EMP faculty and staff are actively engaged in research, analyzing factors that affect the success of emerging economies. Research output is disseminated through EMP annual symposiums, case studies, seminars and publications.
Research areas include issues relating to economic development models and economic analysis, markets for environmental product and new products valuation, organic products, entrepreneurship, community development, market integration, and market development.
Students come from diverse backgrounds and from many countries. Many recent graduates have embarked on academic careers at universities both in the U.S. and overseas. Others are employed in the public and private sectors, here or in their home countries, and by international agencies and research foundations.
Economics of Development (AEM 464)
This course is designed to provide an understanding of the economics of agricultural and more general issues of economic development in low-income countries. Among the areas covered are the nature of development and technical change, welfare and income distribution, land reform, food and nutrition policy, food security and food aid, competition with more developed countries and international markets, the effect of U.S. policy on agricultural development, and the role of international institutions. Examples from a wide variety of developing countries will be used to illustrate the basis for economic analysis.
Brief syllabus of the class (88k pdf)
Emerging Markets (AEM 442)
This course provides a framework for examining the effectiveness of marketing strategies of economies in transition and identifying the challenges and opportunities for firms in low-income economies to access industrial markets. The risk of entering markets in low-income economies will be appraised and an assessment of the political, legal, cultural, and economic forces will be conducted. Case studies of companies will be analyzed and discussed.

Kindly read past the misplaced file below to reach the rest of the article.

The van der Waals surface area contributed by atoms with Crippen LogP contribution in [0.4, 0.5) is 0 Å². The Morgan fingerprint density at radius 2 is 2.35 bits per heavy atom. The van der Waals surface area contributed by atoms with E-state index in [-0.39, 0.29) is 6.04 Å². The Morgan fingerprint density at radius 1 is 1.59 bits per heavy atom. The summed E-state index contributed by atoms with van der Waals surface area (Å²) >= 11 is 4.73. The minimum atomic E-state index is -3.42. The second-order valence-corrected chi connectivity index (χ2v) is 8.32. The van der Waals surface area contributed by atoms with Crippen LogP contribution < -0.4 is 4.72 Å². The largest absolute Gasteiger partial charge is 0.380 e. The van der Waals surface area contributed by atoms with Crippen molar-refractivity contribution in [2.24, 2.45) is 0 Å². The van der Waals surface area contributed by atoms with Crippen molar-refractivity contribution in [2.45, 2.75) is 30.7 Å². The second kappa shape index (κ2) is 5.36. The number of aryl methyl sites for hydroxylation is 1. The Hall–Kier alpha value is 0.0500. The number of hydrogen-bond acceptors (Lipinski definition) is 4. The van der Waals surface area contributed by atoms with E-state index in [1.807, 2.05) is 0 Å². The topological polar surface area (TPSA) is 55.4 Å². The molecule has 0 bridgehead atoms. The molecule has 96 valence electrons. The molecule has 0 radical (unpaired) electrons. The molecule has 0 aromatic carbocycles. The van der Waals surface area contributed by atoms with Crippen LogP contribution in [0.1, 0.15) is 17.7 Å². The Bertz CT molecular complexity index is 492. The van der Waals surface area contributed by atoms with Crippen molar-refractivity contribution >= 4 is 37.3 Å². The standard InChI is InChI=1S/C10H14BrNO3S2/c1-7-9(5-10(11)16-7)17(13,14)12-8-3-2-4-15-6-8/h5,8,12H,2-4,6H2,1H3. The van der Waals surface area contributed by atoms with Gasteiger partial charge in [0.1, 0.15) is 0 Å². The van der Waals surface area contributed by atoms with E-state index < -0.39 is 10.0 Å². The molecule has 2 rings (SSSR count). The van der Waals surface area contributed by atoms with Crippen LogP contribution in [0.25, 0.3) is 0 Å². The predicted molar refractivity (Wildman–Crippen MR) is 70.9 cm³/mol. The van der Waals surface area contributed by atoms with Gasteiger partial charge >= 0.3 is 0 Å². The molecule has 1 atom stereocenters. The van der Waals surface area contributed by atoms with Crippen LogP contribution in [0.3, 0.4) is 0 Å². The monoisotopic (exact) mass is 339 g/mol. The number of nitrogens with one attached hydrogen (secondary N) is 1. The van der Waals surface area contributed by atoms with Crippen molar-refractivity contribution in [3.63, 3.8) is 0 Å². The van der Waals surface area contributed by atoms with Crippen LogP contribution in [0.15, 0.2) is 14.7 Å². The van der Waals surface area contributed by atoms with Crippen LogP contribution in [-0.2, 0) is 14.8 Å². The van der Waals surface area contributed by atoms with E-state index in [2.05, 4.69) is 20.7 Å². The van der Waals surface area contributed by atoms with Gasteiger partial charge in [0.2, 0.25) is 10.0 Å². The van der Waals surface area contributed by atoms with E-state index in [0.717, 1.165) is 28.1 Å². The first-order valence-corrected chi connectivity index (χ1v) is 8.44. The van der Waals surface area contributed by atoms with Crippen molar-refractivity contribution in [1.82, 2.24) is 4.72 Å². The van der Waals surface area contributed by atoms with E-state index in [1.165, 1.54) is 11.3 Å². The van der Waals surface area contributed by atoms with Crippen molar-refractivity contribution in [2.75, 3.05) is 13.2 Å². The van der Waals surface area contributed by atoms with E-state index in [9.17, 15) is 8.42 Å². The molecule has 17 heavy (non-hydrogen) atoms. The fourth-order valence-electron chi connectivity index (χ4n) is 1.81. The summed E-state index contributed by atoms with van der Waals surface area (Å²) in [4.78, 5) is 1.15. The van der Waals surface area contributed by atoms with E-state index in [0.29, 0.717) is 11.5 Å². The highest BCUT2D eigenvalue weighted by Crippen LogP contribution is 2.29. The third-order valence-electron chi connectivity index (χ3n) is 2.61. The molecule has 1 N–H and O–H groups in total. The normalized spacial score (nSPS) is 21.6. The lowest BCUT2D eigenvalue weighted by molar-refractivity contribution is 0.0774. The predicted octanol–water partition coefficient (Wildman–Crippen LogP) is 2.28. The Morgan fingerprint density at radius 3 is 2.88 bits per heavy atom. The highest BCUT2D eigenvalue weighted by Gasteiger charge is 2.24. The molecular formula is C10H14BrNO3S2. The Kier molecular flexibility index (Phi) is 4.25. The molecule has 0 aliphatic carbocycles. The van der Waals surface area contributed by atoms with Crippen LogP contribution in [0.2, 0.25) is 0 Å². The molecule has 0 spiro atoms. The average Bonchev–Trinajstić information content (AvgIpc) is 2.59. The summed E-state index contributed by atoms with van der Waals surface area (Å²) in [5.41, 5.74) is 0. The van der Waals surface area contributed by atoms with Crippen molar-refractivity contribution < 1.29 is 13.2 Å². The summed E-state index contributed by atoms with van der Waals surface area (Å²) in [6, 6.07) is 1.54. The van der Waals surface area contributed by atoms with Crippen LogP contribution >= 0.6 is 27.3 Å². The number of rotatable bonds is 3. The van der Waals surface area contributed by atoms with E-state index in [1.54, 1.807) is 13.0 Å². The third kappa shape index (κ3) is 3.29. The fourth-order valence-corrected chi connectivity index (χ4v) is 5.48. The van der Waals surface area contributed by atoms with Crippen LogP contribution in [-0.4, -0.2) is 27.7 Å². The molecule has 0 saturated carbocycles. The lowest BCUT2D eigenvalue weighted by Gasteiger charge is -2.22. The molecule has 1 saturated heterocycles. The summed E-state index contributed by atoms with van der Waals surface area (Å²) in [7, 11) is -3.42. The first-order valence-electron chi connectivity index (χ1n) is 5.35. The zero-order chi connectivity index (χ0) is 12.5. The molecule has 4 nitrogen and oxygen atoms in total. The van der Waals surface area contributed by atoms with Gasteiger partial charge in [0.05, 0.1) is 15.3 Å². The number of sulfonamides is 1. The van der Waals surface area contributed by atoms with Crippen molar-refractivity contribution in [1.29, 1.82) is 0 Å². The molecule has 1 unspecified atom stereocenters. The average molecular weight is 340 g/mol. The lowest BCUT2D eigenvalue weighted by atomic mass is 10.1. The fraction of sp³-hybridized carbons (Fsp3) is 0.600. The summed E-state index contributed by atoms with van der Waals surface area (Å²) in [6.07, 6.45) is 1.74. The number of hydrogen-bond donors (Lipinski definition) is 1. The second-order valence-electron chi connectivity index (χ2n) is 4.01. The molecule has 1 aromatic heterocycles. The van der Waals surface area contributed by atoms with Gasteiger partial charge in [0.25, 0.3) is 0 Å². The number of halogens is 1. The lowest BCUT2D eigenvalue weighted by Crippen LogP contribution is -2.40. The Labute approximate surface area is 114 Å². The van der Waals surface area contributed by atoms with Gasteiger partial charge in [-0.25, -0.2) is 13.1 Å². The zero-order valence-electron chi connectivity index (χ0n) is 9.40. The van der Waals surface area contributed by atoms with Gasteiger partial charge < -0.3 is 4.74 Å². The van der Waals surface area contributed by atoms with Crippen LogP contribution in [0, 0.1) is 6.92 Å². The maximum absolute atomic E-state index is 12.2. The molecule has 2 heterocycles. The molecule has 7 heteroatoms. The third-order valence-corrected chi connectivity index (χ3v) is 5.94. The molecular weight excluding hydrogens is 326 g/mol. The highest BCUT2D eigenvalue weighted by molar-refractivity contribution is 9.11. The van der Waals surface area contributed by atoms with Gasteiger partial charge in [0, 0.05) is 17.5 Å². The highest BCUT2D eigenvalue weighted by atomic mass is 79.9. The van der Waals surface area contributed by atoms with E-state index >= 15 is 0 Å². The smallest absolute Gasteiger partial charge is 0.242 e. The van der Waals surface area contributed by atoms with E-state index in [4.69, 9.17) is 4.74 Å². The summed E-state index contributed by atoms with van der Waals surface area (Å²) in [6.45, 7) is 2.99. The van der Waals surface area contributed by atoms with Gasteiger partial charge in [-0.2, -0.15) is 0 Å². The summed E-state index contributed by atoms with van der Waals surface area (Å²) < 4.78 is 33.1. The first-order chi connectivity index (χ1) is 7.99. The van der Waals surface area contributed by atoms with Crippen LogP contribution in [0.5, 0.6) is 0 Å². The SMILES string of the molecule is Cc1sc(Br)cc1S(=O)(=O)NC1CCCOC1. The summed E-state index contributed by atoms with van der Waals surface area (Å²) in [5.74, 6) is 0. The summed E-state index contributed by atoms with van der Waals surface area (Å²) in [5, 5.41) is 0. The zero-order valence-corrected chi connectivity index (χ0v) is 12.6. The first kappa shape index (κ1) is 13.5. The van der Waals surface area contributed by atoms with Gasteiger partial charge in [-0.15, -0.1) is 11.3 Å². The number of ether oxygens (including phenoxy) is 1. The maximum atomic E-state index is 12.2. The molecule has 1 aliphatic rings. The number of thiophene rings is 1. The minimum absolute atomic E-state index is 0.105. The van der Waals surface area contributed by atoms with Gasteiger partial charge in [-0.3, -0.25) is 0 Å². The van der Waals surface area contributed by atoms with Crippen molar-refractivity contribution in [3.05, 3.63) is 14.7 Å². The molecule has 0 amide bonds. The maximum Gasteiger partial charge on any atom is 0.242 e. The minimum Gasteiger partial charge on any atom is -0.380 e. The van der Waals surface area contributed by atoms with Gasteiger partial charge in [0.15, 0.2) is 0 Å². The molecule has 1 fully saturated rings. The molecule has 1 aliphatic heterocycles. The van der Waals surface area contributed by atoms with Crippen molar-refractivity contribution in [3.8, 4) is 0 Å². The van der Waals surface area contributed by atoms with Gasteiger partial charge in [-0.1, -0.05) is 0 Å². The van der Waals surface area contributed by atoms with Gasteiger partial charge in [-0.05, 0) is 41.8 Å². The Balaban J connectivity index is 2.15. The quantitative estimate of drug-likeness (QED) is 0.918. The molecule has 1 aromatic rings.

Brief syllabus of the class (140k pdf)
Field Study in Emerging Markets (AEM 497/700)
This activity is a core element of out training in Emerging Markets. It will offer a unique opportunity for students to gain a practical business experience. The course will require teams of 3-5 students to complete an assignment in an emerging economy. The team prepares during the fall semester and then travels to the country of assignment in early January to complete a three-week consultancy. Students will work under the supervision of faculty in the Department of Applied Economics and Management. They will report to the client-firm at the end of the three-week period with an executive summary of findings. In the spring semester, the students will submit a full report.
Brief syllabus of the class (84k pdf)
When Ralph Christy, a Cornell University Professor, inaugurated the Emerging Markets Program at Cornell, he also envisioned the creation of an independent organization that would encourage discussions and bridge the exchange of information and knowledge between entrepreneurs in emerging markets, leading practitioners, and academics - Market Matters, Inc. (MM, Inc.).
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